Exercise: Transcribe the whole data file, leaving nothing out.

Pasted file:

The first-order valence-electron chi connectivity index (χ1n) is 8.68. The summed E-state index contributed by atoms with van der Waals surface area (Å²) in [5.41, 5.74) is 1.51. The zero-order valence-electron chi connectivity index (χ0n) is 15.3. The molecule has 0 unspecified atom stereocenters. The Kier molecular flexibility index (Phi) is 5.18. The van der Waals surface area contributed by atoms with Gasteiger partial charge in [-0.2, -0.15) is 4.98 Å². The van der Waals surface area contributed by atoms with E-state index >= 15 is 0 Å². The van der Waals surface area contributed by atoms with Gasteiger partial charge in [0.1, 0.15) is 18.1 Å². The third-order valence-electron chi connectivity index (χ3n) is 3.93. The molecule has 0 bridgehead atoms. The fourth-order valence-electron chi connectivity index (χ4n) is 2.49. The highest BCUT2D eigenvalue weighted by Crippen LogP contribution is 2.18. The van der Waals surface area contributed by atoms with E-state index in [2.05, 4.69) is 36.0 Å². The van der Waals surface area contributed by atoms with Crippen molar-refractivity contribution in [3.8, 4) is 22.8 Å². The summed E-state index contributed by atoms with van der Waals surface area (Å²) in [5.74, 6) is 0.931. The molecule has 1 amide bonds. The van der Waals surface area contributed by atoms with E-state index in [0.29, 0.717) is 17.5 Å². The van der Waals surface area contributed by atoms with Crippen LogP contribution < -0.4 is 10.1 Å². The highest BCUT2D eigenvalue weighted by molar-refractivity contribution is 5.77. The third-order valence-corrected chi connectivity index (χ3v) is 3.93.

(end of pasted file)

The first-order valence-electron chi connectivity index (χ1n) is 8.68. The summed E-state index contributed by atoms with van der Waals surface area (Å²) in [5.41, 5.74) is 1.51. The zero-order valence-electron chi connectivity index (χ0n) is 15.3. The molecule has 0 unspecified atom stereocenters. The Kier molecular flexibility index (Phi) is 5.18. The van der Waals surface area contributed by atoms with Gasteiger partial charge in [-0.2, -0.15) is 4.98 Å². The van der Waals surface area contributed by atoms with E-state index >= 15 is 0 Å². The van der Waals surface area contributed by atoms with Gasteiger partial charge in [0.1, 0.15) is 18.1 Å². The third-order valence-electron chi connectivity index (χ3n) is 3.93. The molecule has 0 bridgehead atoms. The fourth-order valence-electron chi connectivity index (χ4n) is 2.49. The highest BCUT2D eigenvalue weighted by Crippen LogP contribution is 2.18. The van der Waals surface area contributed by atoms with E-state index in [2.05, 4.69) is 36.0 Å². The van der Waals surface area contributed by atoms with Crippen molar-refractivity contribution in [3.8, 4) is 22.8 Å². The summed E-state index contributed by atoms with van der Waals surface area (Å²) in [5.74, 6) is 0.931. The molecule has 1 amide bonds. The van der Waals surface area contributed by atoms with E-state index in [0.29, 0.717) is 17.5 Å². The van der Waals surface area contributed by atoms with Crippen LogP contribution < -0.4 is 10.1 Å². The highest BCUT2D eigenvalue weighted by molar-refractivity contribution is 5.77. The third-order valence-corrected chi connectivity index (χ3v) is 3.93.